Thursday, May 23, 2013

Mann v. Regan case brief

Mann v. Regan case brief
108 Conn.App. 566

CASE SYNOPSIS: Plaintiff filed a negligence action against defendant dog owner to recover damages for injuries sustained when plaintiff was bitten by the dog. A jury trial returned a verdict in favor of plaintiff, awarding plaintiff $ 101,411.76 and finding plaintiff 10 % at fault, which reduced the award by 10 %. The Superior Court in the judicial district of Hartford (Connecticut) denied the dog owner's motion to set aside the verdict. The dog owner appealed.

FACTS: The dog owner claimed that the trial court improperly admitted into evidence a statement of the dog owner's daughter that the dog had previously bitten the dog owner and the dog owner's silence in response to that statement under the tacit admission exception to the hearsay rule. The appellate court disagreed, finding that it was not unreasonable for the trial court to have determined that the circumstances naturally called for a reply from the dog owner. The dog owner also argued that the trial court improperly instructed the jury regarding "dangerous" or "potentially dangerous" propensities. The appellate court disagreed, finding that the instructions given conveyed the same general principle as that requested by the dog owner. The appellate court further concluded that there was no meaningful distinction between the words "vicious" and "dangerous" as used in the context of an action stemming from a dog bite. Finally, the appellate court concluded that the evidence was sufficient to support the verdict, noting the dog owner's testimony that the dog was afraid and distrustful of strangers and would bark and growl when people leaned toward him.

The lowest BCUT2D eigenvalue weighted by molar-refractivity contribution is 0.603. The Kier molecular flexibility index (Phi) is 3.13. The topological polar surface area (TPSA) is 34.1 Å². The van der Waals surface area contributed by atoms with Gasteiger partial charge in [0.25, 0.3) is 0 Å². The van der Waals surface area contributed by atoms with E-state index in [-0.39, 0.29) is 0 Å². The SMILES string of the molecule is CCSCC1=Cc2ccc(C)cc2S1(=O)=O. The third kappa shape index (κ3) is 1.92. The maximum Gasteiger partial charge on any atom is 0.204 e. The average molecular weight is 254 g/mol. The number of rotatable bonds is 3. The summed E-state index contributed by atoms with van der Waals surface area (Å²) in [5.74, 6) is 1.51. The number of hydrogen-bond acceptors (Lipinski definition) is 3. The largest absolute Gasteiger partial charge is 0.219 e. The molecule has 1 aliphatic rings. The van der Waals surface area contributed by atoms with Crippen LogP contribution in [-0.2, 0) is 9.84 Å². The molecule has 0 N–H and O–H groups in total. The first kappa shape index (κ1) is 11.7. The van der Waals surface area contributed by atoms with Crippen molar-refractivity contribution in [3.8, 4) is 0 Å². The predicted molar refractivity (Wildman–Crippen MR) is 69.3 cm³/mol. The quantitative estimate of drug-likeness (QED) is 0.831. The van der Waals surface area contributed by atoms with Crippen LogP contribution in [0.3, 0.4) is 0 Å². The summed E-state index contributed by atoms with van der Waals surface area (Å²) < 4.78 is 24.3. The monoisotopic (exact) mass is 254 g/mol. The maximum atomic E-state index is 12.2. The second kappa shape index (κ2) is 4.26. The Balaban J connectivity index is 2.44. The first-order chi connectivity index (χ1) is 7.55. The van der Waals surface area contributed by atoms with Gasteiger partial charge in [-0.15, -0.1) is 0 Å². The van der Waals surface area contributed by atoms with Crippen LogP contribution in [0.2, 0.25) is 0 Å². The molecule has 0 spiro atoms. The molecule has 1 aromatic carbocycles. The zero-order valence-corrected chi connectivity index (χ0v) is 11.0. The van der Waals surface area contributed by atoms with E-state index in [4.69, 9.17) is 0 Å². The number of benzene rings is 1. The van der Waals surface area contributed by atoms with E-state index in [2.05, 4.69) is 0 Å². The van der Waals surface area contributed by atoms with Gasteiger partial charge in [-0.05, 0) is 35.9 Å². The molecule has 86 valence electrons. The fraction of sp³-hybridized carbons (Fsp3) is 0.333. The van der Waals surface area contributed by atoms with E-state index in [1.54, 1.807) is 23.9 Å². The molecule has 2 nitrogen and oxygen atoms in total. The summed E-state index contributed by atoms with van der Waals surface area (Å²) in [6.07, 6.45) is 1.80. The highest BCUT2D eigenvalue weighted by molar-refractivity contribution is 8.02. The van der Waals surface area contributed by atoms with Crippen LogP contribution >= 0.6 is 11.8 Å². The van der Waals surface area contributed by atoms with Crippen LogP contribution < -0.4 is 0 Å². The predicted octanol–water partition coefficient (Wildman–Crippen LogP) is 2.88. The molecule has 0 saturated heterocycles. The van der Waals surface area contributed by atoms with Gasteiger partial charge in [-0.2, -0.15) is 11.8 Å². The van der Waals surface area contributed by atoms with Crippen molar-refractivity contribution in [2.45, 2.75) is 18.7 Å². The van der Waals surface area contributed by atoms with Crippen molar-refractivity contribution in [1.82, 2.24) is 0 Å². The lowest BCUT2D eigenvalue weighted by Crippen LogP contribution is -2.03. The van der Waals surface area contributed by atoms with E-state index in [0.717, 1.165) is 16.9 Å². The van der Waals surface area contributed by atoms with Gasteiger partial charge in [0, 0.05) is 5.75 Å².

CONCLUSION: The judgment of the trial court was affirmed.

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